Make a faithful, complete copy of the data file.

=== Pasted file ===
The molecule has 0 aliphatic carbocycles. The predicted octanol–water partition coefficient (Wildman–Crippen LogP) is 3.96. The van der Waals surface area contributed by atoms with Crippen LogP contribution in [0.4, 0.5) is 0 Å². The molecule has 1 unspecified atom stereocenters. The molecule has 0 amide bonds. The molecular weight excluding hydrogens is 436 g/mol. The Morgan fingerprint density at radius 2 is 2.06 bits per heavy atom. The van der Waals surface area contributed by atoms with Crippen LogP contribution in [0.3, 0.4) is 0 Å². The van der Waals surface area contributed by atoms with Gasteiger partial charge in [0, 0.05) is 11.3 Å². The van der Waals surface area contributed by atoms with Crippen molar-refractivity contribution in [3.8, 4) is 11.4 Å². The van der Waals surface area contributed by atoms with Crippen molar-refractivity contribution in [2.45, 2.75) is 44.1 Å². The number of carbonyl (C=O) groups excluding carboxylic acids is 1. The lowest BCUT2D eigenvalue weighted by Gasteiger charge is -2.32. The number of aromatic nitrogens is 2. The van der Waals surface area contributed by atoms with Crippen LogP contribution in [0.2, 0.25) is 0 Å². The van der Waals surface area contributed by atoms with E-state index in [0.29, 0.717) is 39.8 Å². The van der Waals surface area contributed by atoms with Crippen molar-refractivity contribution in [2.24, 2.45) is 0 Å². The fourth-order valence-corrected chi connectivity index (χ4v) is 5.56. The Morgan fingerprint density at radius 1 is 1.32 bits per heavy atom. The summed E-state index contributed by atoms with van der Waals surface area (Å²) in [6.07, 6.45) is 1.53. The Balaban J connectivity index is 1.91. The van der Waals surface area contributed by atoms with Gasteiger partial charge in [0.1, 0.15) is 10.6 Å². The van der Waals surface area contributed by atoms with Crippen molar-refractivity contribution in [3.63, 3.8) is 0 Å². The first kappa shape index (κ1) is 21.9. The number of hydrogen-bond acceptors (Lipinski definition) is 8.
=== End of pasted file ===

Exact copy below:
The molecule has 0 aliphatic carbocycles. The predicted octanol–water partition coefficient (Wildman–Crippen LogP) is 3.96. The van der Waals surface area contributed by atoms with Crippen LogP contribution in [0.4, 0.5) is 0 Å². The molecule has 1 unspecified atom stereocenters. The molecule has 0 amide bonds. The molecular weight excluding hydrogens is 436 g/mol. The Morgan fingerprint density at radius 2 is 2.06 bits per heavy atom. The van der Waals surface area contributed by atoms with Crippen LogP contribution in [0.3, 0.4) is 0 Å². The van der Waals surface area contributed by atoms with Gasteiger partial charge in [0, 0.05) is 11.3 Å². The van der Waals surface area contributed by atoms with Crippen molar-refractivity contribution in [3.8, 4) is 11.4 Å². The van der Waals surface area contributed by atoms with Crippen molar-refractivity contribution in [2.45, 2.75) is 44.1 Å². The number of carbonyl (C=O) groups excluding carboxylic acids is 1. The lowest BCUT2D eigenvalue weighted by Gasteiger charge is -2.32. The number of aromatic nitrogens is 2. The van der Waals surface area contributed by atoms with Crippen LogP contribution in [0.2, 0.25) is 0 Å². The van der Waals surface area contributed by atoms with E-state index in [0.29, 0.717) is 39.8 Å². The van der Waals surface area contributed by atoms with Crippen molar-refractivity contribution in [2.24, 2.45) is 0 Å². The fourth-order valence-corrected chi connectivity index (χ4v) is 5.56. The Morgan fingerprint density at radius 1 is 1.32 bits per heavy atom. The summed E-state index contributed by atoms with van der Waals surface area (Å²) in [6.07, 6.45) is 1.53. The Balaban J connectivity index is 1.91. The van der Waals surface area contributed by atoms with Gasteiger partial charge in [0.1, 0.15) is 10.6 Å². The van der Waals surface area contributed by atoms with Crippen molar-refractivity contribution in [3.63, 3.8) is 0 Å². The first kappa shape index (κ1) is 21.9. The number of hydrogen-bond acceptors (Lipinski definition) is 8.